By Lisa Shrewsberry
“Missy’s here — we’re not going to win. Missy’s here…”
Learning she was a perceived threat from two women whispering at the starting line behind her, women she had never met from among the hopping, stretching, Lycra-clad crowd, had one effect on Missy Burleson — a smile spreading as far as her feet were about to sprint her.
These days, that length is at least a 6-mile race, to add to often 40- to 50-mile training weeks. The reward, however, is much greater than the distance or another medal to add to her blooming collection.
Like many amateurs, running was something Burleson had tackled casually, mostly by force, in high school gym class.
“I wasn’t on a team or anything,” she stated.
To put her adult body through something it fundamentally rejected made about as much sense as trying to run the hilly, inhospitable roads of southern West Virginia — it didn’t. That was, until it made a difference.
Before considering any form of regular exercise a few years ago, Burleson experienced pain throughout her body. Doctors air-balled ideas for possible diagnoses — fibromyalgia and lupus were among the most popular theories. Desiring to fix, they began to prescribe, but a lifetime of medications was too bitter a proposition for then 33-year-old Burleson.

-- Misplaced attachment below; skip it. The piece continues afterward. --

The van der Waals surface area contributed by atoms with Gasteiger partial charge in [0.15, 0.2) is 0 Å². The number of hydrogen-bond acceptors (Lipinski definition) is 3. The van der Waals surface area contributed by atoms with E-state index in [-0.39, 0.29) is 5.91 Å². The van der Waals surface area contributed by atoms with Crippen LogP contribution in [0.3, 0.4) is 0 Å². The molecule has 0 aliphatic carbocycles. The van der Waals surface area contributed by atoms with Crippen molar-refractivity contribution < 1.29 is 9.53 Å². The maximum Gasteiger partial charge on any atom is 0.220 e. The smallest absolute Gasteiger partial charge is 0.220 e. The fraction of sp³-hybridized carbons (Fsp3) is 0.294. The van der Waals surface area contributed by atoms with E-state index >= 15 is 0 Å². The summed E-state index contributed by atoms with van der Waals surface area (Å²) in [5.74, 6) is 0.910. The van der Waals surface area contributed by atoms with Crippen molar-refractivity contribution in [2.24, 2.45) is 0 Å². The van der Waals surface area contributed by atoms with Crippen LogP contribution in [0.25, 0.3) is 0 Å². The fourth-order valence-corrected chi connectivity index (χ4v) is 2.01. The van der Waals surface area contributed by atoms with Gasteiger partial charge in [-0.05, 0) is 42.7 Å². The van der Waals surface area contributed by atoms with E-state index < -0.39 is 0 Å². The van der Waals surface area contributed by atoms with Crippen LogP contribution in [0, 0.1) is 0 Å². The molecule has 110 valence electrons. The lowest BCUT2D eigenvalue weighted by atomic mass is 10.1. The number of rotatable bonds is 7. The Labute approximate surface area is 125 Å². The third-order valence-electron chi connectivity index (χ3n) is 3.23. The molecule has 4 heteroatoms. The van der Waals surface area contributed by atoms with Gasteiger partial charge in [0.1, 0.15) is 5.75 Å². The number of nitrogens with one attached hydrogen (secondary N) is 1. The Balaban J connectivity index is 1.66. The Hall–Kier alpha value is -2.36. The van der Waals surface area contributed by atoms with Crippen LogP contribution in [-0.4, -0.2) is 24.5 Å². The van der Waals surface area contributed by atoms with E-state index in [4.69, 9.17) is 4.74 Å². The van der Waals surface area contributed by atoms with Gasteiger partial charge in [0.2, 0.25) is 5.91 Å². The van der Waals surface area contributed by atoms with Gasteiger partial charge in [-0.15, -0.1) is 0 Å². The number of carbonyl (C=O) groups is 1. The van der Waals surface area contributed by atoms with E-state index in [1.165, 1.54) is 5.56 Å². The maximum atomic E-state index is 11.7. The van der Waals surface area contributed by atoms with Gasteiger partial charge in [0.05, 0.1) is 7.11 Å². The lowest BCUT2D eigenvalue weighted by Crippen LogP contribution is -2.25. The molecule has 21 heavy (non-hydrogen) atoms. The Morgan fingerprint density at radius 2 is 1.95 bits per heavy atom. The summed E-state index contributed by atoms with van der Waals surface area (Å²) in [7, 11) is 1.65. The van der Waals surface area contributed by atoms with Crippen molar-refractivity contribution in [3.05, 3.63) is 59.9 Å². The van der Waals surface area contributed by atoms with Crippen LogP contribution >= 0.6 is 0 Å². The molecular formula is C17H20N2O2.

Carrying 211 pounds on a scant 5’ 3” frame, she took health matters into her own hands, which in turn bent down to tie on a pair of running shoes.
“I ran a little and the pain started going away. I started on the treadmill, then I went to the YMCA soccer complex.”
The more she ran, the stronger she felt. Feelings of awkwardness faded, as did the pounds, now 75 of them down. Lighter, Burleson discovered she was fast, too.
“My first 5K was in Summersville. I didn’t want anybody to see me.”
She finished the 3.1-mile race in 36 minutes. One year later and Burleson cleared the same distance in 26 minutes. At the 2014 HospiceCare Chocolate Chase 10K in Lewisburg, she shaved five minutes off last year’s time to finish 6.2 miles in 52 minutes, 53 seconds.
She completed her first marathon March 16, the Yuengling Shamrock Marathon in Virginia Beach. Her finishing time for 26.2 miles was a respectable 4 hours and 38 minutes.
Only two years into being an athlete and earning awards, Burleson qualifies as an official runner even if based solely on the number of T-shirts earned, a growing cotton tower inside her closet. Burleson also considers herself a serious competitor.
“I will gut myself in a race — I will push to win. I’m in it for the bling,” the mom of two teens said. She has created her own line of hand-painted medal hangers out of personal necessity and is now selling them to other runners for displaying their race swag, one more unanticipated benefit of her decision to just do it.